Most sites are optimized to get signups. Landing pages and large buttons. We are not optimized for signups. You don't have to signup to create a form, add it to your site or receive the responses. You can do pretty much everything without signing up on JotForm.
We optimized our product to get people start using our product right away. Would you buy a car without test driving it first? Most sites do not need signups. When you force them to signup most people will simply leave your site without experiencing your product.
Most web startups either do not have a free version or they limit it too much. That’s premature optimization. Don’t push new users out by pushing them to a paid version. Give them a chance to fully experience your product.
We have a great flexible free version. In fact, most JotForm users do not have to pay us. And, we are fine with it. Their usage is low so the free plan has everything they need. And, that’s a good thing. We’d like to keep them as active users. When their needs increase they can always upgrade to a paid plan. No need to prematurely push them to make a decision.
I love getting feedback from our users. Good or bad. It is a chance to improve. It is a chance to get motivated. I send a personal email to users a week after they sign-up. I ask for their feedback. The replies are gold mine. They both motivate me to improve our service and they help me to see problems and patterns.
We take feedback whenever possible. For example, our user guide and this blog have comments section at the bottom. We don't require sign-in to comment. We let anybody comment their thoughts. We don’t approve them. We let people say what they need to say. If there is a question on a comment, we answer them immediately. We take these comments seriously and act on them.
UserTesting.com is a great service if you want to understand your users and see how they behave with your site. You provide step by step instructions, send it to your users or to their testers who are ready to take the tests. They use the UserTesting software to record the screen for 15 minutes and speak their thoughts during this time to the microphone.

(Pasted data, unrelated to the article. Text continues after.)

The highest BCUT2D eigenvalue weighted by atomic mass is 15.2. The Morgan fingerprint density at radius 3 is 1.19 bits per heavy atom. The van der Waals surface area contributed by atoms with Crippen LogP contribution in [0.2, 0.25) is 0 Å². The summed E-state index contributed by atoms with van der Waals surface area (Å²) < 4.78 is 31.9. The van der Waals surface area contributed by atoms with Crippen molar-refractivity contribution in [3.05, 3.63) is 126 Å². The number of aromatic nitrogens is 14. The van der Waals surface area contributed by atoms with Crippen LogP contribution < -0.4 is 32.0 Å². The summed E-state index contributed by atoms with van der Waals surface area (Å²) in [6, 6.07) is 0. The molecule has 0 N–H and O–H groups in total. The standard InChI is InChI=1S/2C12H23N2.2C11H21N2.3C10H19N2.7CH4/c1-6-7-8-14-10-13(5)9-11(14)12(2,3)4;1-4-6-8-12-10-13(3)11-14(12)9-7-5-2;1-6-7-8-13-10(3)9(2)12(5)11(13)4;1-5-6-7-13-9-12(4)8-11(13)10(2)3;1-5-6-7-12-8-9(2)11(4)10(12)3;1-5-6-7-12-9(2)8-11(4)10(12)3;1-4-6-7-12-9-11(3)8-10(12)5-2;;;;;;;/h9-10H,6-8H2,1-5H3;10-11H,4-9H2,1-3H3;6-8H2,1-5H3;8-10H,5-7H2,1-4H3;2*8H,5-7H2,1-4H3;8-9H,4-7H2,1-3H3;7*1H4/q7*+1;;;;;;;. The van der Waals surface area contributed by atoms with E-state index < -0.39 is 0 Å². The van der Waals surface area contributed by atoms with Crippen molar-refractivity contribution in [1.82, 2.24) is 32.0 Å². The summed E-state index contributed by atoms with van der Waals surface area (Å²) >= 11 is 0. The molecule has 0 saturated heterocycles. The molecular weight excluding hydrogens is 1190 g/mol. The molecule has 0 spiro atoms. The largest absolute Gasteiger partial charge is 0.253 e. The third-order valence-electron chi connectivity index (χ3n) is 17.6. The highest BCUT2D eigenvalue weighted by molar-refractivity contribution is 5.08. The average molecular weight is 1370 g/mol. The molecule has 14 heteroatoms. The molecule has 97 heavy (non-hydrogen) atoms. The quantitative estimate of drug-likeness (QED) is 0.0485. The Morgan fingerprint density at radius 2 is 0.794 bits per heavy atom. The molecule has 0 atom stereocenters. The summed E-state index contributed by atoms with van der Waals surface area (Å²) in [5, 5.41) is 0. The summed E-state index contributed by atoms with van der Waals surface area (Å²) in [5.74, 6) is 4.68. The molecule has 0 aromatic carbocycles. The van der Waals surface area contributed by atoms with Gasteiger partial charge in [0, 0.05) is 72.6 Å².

We sit down, turn on the projector and watch these videos. At the first tests it is very hard to watch them. We turn back on the lights and fix the issues right away. We then order new tests. Rinse and repeat. Usually we repeat this cycle for 3-4 times. When there are no more obvious issues, the tests become dull and boring, we stop ordering them. The product or feature is now ready for release.
Social Media is another great way to communicate with our users. We post news about our product and listen/respond to all feedback we receive in Twitter, Facebook and Google+.
I don't like too much structure. But, over the years I had to create 3 divisions to keep our momentum going.
The first year, I was doing all development, design and support all by myself. And, I was doing all these things as a side job to the consulting projects I was taking on.
When I decided to release the second version of JotForm, I knew that I needed to hire a developer so that at least one of us can completely focus on development. It was going to take me too long to finish it while I wore 100 different hats. So, I went ahead and hired employee number 1.
Development Team. A good product needs to continuously evolve. Every day we learn new lessons from our users. We then put this knowledge back into our product. Product development is the single most important thing that matters in a startup. We have a small product team: 5 developers and 2 designers. We work on projects in small agile batches of few weeks. We have a lot of fun doing it.
In the early days, when it was only me and two developers, I realized I was spending all of my time with support. I was not doing my job as a founder. That's when we hired our first support person.
Support Team. Most startups try to avoid support. They setup knowledge bases and they try to automate it. We do the opposite. We encourage our users to contact us. We email them the day after they sign up and we ask them if there is anything we can help them with. Support is a great way to learn from your users. How do they use your product? How successful are they? What is their biggest pain? You learn and you improve your product.